This news release describes past events and should be used for historical purposes only. Please note date of release.
UW-Eau Claire News Bureau
Schofield Hall 218
Eau Claire, WI 54702-4004
UW-Eau Claire Sophomore
At Home In National Lab
phone (715) 836-4741
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MAILED: Dec. 7, 1998

EAU CLAIRE — A lifelong fan of the sciences, Megan Clarey came to the University of Wisconsin-Eau Claire because it promised great educational opportunities. But even she couldn't have imagined just how far those opportunities would take her — or how quickly.
The sophomore biochemistry/molecular biology major is spending the fall semester as an intern at California's Lawrence Livermore National Lab — a position typically reserved for juniors and seniors.
"During the summer, I sent a letter of interest to the education department here at the LLNL," said Clarey, Amery. "Three weeks later, I received a phone call from Joanne Horn, Ph.D., asking me to work for her fall semester of 1998. It all happened very quickly. Within three weeks I was driving to California. I arrived before my application did."
Clarey was admitted to the Undergraduate Research Semester at LLNL early because as a UW-Eau Claire freshman she participated in organic chemistry research with Dr. David Lewis, chair of the chemistry department. She also worked with Lewis on a grant during the summer.
"Megan's participation in undergraduate research here at UW-Eau Claire was a strong point in her favor and tipped the scales in favor of an early admission to the program," Lewis said. "And she has made the best of this opportunity."
"The experiences I've had since I've been here have been unreal," Clarey said. "As interns, we have gotten to travel to Nevada to see the nuclear test sites and even walk in a crater. We toured current LLNL and Sandia lab projects and the Yucca Mountain lab project (future nuclear waste repository).
"To keep the focus on education, we have visited the campuses of Stanford and UC-Berkeley. We participate in a variety of classes and seminars focusing on computers, grad school and presenting scientific material. We've been lucky enough to meet world renowned scientists such as Edward Teller (H-bomb) and Glen Seaborg (Element #106 Sg)."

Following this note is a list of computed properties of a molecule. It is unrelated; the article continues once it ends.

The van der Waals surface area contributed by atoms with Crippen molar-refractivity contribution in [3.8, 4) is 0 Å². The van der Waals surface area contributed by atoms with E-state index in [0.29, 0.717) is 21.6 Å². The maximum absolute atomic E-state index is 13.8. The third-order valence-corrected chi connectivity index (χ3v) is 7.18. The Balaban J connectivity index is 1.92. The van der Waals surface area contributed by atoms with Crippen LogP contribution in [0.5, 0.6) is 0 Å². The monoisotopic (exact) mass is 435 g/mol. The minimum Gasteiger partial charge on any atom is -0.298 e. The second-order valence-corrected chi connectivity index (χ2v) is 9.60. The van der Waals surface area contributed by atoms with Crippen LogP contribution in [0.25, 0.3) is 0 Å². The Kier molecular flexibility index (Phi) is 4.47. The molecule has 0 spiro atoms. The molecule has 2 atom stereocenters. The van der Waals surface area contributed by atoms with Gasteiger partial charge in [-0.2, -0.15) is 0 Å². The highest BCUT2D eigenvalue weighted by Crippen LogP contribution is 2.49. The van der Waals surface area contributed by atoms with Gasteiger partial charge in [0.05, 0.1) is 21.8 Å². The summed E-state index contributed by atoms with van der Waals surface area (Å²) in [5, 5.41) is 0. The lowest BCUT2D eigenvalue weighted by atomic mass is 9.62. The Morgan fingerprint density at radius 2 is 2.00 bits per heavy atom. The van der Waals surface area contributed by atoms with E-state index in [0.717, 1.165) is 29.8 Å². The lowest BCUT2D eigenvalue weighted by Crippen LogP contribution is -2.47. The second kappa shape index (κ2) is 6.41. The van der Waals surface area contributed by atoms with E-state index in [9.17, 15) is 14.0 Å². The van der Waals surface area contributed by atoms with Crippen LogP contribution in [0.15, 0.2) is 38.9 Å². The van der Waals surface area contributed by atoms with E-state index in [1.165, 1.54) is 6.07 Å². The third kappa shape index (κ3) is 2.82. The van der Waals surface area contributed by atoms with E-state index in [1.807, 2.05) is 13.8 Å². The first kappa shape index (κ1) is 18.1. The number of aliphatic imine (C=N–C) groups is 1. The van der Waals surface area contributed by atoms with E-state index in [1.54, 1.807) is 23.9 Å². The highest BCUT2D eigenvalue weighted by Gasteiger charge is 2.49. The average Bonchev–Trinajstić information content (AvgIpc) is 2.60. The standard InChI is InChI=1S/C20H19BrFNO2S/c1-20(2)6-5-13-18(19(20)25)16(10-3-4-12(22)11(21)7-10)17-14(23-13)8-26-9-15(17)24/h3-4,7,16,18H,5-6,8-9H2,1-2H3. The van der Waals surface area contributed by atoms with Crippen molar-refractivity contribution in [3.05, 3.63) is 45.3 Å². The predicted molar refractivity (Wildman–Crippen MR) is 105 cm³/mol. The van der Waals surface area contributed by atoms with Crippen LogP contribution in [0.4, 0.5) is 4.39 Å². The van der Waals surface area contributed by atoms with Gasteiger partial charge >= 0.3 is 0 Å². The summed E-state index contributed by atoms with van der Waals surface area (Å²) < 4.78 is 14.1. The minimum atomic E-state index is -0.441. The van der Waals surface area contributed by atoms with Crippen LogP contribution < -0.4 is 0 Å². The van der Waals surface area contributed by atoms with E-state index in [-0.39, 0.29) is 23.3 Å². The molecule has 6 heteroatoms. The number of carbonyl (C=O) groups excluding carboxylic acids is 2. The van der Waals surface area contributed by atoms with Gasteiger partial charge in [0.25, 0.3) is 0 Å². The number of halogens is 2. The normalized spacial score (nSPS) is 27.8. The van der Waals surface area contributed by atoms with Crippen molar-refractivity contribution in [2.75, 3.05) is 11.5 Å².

The research side of her internship has focused on environmental restoration, Clarey said, explaining that she works with bacteria that breaks down a harmful pollutant (TCE) in the environment.
As an intern, Clarey was required to prepare an electronic poster, scientific paper and oral presentation regarding her research. Clarey's poster was selected to represent LLNL at the National Convention of Undergraduate Research in 1999. If the NCUR board selects her abstract, she will present her work in New York City and possibly Washington, D.C.
"Outside the lab, I've gotten SCUBA certified, traveled all over the West Coast and indulged myself in San Francisco culture," Clarey said. "I've met amazing people from all parts of the world and have made great friends. I've met Navy Seals to ambassadors to Arlo Guthrie."
Clarey credits her work with Lewis as having made the internship possible, as well as having made it possible for her to succeed in it.
"The research I participated in with Dr. Lewis helped me to understand what research is truly about and the attitude to have toward it," Clarey said. "He taught me to be patient and realize that all results are worthwhile, whether or not they're what you're looking for. In research, you're always learning. The whole department stresses education and understanding before finding the right answer. I appreciate knowing the concepts rather than just the numbers."
Clarey said her experiences this semester will certainly open doors for additional educational opportunities and for career options in the years ahead. Already, she said, the Sandia National Laboratory (across the road from LLNL) is talking with her about a summer position.
"Opportunity falls in your lap out here," Clarey said. "I'd recommend it to anyone who loves science. It's been the time of my life."
While the internship will certainly open new doors for Clarey, it also will provide opportunities for her fellow science students at UW-Eau Claire, Lewis said.
"I've received e-mail and telephone calls from Sandia asking if we have any more students who might like to participate in this program — all on the strength of Megan's interaction with the scientists at the two national labs," Lewis said.

UWEC [Administrative Offices] [News Bureau]

Janice B. Wisner
UW-Eau Claire News Bureau
Schofield 218
(715) 836-4741

Updated: Dec. 7, 1998